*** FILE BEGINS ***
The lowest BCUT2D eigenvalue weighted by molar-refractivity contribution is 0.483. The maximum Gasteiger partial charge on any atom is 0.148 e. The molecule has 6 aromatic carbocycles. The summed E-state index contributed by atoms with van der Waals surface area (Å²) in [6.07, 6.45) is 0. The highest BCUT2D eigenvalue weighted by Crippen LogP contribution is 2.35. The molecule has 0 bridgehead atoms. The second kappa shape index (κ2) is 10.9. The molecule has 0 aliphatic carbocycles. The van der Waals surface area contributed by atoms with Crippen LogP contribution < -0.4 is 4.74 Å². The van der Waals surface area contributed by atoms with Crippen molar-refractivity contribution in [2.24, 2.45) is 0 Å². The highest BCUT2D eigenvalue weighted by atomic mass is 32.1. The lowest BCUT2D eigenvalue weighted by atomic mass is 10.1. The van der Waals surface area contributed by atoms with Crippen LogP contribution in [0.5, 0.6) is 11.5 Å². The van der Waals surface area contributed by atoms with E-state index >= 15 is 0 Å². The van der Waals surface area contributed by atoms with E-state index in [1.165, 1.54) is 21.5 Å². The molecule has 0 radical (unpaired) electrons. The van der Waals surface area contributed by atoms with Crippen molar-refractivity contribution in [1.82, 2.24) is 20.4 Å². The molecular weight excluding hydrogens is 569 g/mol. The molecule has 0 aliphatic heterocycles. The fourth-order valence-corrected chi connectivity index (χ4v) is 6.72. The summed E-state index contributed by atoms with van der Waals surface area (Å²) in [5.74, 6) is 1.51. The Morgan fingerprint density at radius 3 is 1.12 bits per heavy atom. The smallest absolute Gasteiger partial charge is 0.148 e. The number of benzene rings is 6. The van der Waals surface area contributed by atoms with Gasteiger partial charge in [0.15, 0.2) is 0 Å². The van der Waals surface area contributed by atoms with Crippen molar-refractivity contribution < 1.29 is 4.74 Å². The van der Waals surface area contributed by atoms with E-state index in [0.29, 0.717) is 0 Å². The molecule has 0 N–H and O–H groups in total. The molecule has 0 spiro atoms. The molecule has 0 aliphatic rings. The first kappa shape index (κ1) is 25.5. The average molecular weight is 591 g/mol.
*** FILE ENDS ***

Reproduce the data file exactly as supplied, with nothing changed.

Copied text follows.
The lowest BCUT2D eigenvalue weighted by molar-refractivity contribution is 0.483. The maximum Gasteiger partial charge on any atom is 0.148 e. The molecule has 6 aromatic carbocycles. The summed E-state index contributed by atoms with van der Waals surface area (Å²) in [6.07, 6.45) is 0. The highest BCUT2D eigenvalue weighted by Crippen LogP contribution is 2.35. The molecule has 0 bridgehead atoms. The second kappa shape index (κ2) is 10.9. The molecule has 0 aliphatic carbocycles. The van der Waals surface area contributed by atoms with Crippen LogP contribution < -0.4 is 4.74 Å². The van der Waals surface area contributed by atoms with Crippen molar-refractivity contribution in [2.24, 2.45) is 0 Å². The highest BCUT2D eigenvalue weighted by atomic mass is 32.1. The lowest BCUT2D eigenvalue weighted by atomic mass is 10.1. The van der Waals surface area contributed by atoms with Crippen LogP contribution in [0.5, 0.6) is 11.5 Å². The van der Waals surface area contributed by atoms with E-state index >= 15 is 0 Å². The van der Waals surface area contributed by atoms with E-state index in [1.165, 1.54) is 21.5 Å². The molecule has 0 radical (unpaired) electrons. The van der Waals surface area contributed by atoms with Crippen molar-refractivity contribution in [1.82, 2.24) is 20.4 Å². The molecular weight excluding hydrogens is 569 g/mol. The molecule has 0 aliphatic heterocycles. The fourth-order valence-corrected chi connectivity index (χ4v) is 6.72. The summed E-state index contributed by atoms with van der Waals surface area (Å²) in [5.74, 6) is 1.51. The Morgan fingerprint density at radius 3 is 1.12 bits per heavy atom. The smallest absolute Gasteiger partial charge is 0.148 e. The number of benzene rings is 6. The van der Waals surface area contributed by atoms with Gasteiger partial charge in [0.15, 0.2) is 0 Å². The van der Waals surface area contributed by atoms with Crippen molar-refractivity contribution < 1.29 is 4.74 Å². The van der Waals surface area contributed by atoms with E-state index in [0.29, 0.717) is 0 Å². The molecule has 0 N–H and O–H groups in total. The molecule has 0 spiro atoms. The molecule has 0 aliphatic rings. The first kappa shape index (κ1) is 25.5. The average molecular weight is 591 g/mol.